Tuesday, March 04, 2008


The written goal of the JET Programme is to "increase mutual understanding between the people of Japan and the people of other nations, to promote internationalisation in Japan's local communities by helping to improve foreign language education, and to develop international exchange at the community level." Sometimes though, you end up only being an English teacher in the most specific and grammatical of ways. But on occasion, you have a thoroughly kick ass teacher who looks around and says "You know what? We've got a perfectly good gaijin here... let's get some more out of him." And that rocks.

Recently, one of the teachers at the smaller elementary school I teach at had just that idea.

And that idea transformed and evolved into four separate class lessons where:
1 - I taught about the differences between American and Japanese Elementary Schools
2 - The kids taught me about Japanese children's games, stories, anime and manga
3 - We played Japanese kid's games, and
4 - I helped them craft the traditional American lunch of a Peanut Butter and Jelly sandwich.
Very, very cool and lots of fun. I wish more teachers would do stuff like that. The little bit of extra work I had to do was inconsequential compared to how good a time I had.

So to start I went in and did a class and Q&A on the differences between American and Japanese elementary schools. On the plus side, in the US we've got school buses, where in Japan the kids have to walk/bike. In the US we get our lunches from the lunch lady or bring it from home. In Japan, the kids don the aprons and funny hats and serve up the food themselves. [Though there really isn't anything quite as cute as a 1st grader decked out in their lunch gear, ladling out miso soup with spoons bigger than their heads. Adorable.] And in US we have janitors, where in Japan the kids have soji everday [cleaning time] and they clean the school themselves. Advantage - US.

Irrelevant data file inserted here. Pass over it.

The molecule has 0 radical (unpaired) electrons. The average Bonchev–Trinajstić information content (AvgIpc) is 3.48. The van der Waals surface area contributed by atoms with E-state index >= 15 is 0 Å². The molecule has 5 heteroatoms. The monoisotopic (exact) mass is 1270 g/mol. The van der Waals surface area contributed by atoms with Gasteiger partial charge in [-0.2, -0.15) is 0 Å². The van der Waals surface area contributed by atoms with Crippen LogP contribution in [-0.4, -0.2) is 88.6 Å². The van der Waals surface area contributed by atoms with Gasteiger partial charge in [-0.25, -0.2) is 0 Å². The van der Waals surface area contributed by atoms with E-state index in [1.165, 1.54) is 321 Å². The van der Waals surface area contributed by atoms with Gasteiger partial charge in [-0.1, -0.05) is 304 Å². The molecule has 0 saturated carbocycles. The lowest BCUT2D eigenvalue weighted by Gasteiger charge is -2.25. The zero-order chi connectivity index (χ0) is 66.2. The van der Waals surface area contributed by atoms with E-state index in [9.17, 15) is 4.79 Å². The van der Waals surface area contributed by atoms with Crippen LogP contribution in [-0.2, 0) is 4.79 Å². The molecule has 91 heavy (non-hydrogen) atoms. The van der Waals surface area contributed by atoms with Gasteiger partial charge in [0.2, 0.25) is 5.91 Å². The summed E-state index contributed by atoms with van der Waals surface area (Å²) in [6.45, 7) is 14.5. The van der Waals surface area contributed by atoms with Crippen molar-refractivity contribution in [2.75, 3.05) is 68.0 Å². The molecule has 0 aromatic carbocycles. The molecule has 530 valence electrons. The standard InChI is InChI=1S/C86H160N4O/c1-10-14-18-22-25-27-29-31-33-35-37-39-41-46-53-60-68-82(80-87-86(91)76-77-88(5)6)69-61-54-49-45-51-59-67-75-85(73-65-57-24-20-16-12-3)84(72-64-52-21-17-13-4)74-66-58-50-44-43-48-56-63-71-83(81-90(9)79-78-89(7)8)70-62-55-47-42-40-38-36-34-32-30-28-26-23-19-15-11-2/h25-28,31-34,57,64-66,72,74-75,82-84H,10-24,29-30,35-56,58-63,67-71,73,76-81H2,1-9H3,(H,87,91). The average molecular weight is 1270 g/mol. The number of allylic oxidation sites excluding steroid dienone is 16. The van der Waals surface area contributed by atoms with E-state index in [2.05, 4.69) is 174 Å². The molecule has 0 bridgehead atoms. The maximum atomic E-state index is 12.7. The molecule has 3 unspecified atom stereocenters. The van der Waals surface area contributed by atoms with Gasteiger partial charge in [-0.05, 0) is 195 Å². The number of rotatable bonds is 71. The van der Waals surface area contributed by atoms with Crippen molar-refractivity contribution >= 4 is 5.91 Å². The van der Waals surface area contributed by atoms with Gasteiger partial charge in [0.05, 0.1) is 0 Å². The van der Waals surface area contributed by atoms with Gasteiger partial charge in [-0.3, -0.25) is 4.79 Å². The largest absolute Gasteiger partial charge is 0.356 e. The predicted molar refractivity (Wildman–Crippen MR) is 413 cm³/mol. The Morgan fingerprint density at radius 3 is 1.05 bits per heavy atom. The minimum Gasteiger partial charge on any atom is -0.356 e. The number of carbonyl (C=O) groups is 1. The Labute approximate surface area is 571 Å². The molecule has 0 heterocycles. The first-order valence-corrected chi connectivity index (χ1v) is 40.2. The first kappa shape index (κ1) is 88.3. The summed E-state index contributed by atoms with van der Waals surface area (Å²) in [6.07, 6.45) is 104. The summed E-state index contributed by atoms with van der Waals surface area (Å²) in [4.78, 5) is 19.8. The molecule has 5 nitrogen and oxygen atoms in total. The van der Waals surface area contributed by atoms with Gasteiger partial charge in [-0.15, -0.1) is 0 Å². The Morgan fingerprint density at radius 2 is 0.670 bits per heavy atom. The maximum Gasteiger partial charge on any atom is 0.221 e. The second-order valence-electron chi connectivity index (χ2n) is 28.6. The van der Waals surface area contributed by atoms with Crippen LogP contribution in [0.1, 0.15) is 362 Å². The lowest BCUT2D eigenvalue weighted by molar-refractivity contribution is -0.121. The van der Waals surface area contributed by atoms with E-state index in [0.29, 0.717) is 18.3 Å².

On the other hand, the big surprise and difference is that in US you can fail or be held back a grade. Never happen in Japan. [Why the social stigma and disruption to the WA alone is too horrible to contemplate.] Even in Jr High, as long as you show up every once in a while, you can graduate, no matter how little you've learned. Advantage - Japan.

So the kids took my visual aids from that class and made a poster about the lesson I gave.

This is me, btw.

You can tell because I am really handsome looking. [And bald.]

After my class, the kids had a week to prep a lesson to teach me about things in Japan. Working with their homeroom teacher we decided they would teach me about popular kid's games, stories, and anime and manga.

I have to say, the kids did a fantastic job. Tiny little people acting as super professional teachers, complete with pointers, graphs, visual aids and charts and surveys they completed by asking all the kids in their school. It was so cute I thought I'd die. Just an awesome job.

And then after they taught me a buncha stuff [and I did some other English story/teaching stuff], we went outside to play some of the games they taught me about. The two most popular were ONI and Kori ONI. Which, basically, are TAG and FREEZE TAG. "Oni" means demon/devil, so the ONI is "IT." And Kori ONI means ice demon, roughly.

No problem, right? Except I got to rediscover two things. One, I remain pathetically out of shape, and two, all 3rd graders are apparently fueled on a never ending supply of sugar and hormones.

Also, children steal my clothes at the first opportunity.

And in an apparent effort to affirm I'm no longer young, in endeavoring to dodge and duck and slip and slide during freeze tag, I manage to take out one youngster and face plant into the asphalt. Smoooooooooooth.

The child, as children often are, was unharmed. I, on the other hand...

Finally, having regaled the tykes with stories of the traditional suburban USA school lunch of peanut butter and jelly, they were keen on trying it out. So the last class we had was a PB&J instructional.

Adorable has a new name, and it is "Japanese Children." [Okay, that's a weird name, but you know what I mean.]

Oh, and in other news, I finally found a good use for children.

[Though that shouldn't really come as a shock, as I remember having to give both my parents massages as a kid. Perpetuating the vicious cycle, that's me.]

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